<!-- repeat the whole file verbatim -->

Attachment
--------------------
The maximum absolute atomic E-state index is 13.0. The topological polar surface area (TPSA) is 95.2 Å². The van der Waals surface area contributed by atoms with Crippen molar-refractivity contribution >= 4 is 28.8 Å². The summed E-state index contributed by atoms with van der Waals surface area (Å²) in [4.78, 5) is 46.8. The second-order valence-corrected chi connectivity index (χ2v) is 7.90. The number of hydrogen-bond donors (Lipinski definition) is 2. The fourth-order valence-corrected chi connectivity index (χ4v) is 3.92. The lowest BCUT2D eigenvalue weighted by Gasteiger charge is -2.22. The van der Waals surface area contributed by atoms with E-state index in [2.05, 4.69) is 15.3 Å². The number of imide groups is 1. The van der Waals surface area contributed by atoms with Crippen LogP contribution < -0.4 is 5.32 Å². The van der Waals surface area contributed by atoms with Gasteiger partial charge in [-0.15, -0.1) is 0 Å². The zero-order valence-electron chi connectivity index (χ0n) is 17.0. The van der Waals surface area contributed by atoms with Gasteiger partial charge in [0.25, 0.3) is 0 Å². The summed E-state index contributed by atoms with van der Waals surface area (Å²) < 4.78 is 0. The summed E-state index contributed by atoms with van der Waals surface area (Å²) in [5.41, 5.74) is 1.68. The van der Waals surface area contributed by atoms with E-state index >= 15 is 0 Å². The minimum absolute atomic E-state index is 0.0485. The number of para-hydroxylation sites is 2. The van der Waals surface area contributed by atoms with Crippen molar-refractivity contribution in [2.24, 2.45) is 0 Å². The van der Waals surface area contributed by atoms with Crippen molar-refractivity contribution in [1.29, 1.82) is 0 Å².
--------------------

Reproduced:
The maximum absolute atomic E-state index is 13.0. The topological polar surface area (TPSA) is 95.2 Å². The van der Waals surface area contributed by atoms with Crippen molar-refractivity contribution >= 4 is 28.8 Å². The summed E-state index contributed by atoms with van der Waals surface area (Å²) in [4.78, 5) is 46.8. The second-order valence-corrected chi connectivity index (χ2v) is 7.90. The number of hydrogen-bond donors (Lipinski definition) is 2. The fourth-order valence-corrected chi connectivity index (χ4v) is 3.92. The lowest BCUT2D eigenvalue weighted by Gasteiger charge is -2.22. The van der Waals surface area contributed by atoms with E-state index in [2.05, 4.69) is 15.3 Å². The number of imide groups is 1. The van der Waals surface area contributed by atoms with Crippen LogP contribution < -0.4 is 5.32 Å². The van der Waals surface area contributed by atoms with Gasteiger partial charge in [-0.15, -0.1) is 0 Å². The zero-order valence-electron chi connectivity index (χ0n) is 17.0. The van der Waals surface area contributed by atoms with Gasteiger partial charge in [0.25, 0.3) is 0 Å². The summed E-state index contributed by atoms with van der Waals surface area (Å²) < 4.78 is 0. The summed E-state index contributed by atoms with van der Waals surface area (Å²) in [5.41, 5.74) is 1.68. The van der Waals surface area contributed by atoms with E-state index >= 15 is 0 Å². The minimum absolute atomic E-state index is 0.0485. The number of para-hydroxylation sites is 2. The van der Waals surface area contributed by atoms with Crippen molar-refractivity contribution in [2.24, 2.45) is 0 Å². The van der Waals surface area contributed by atoms with Crippen molar-refractivity contribution in [1.29, 1.82) is 0 Å².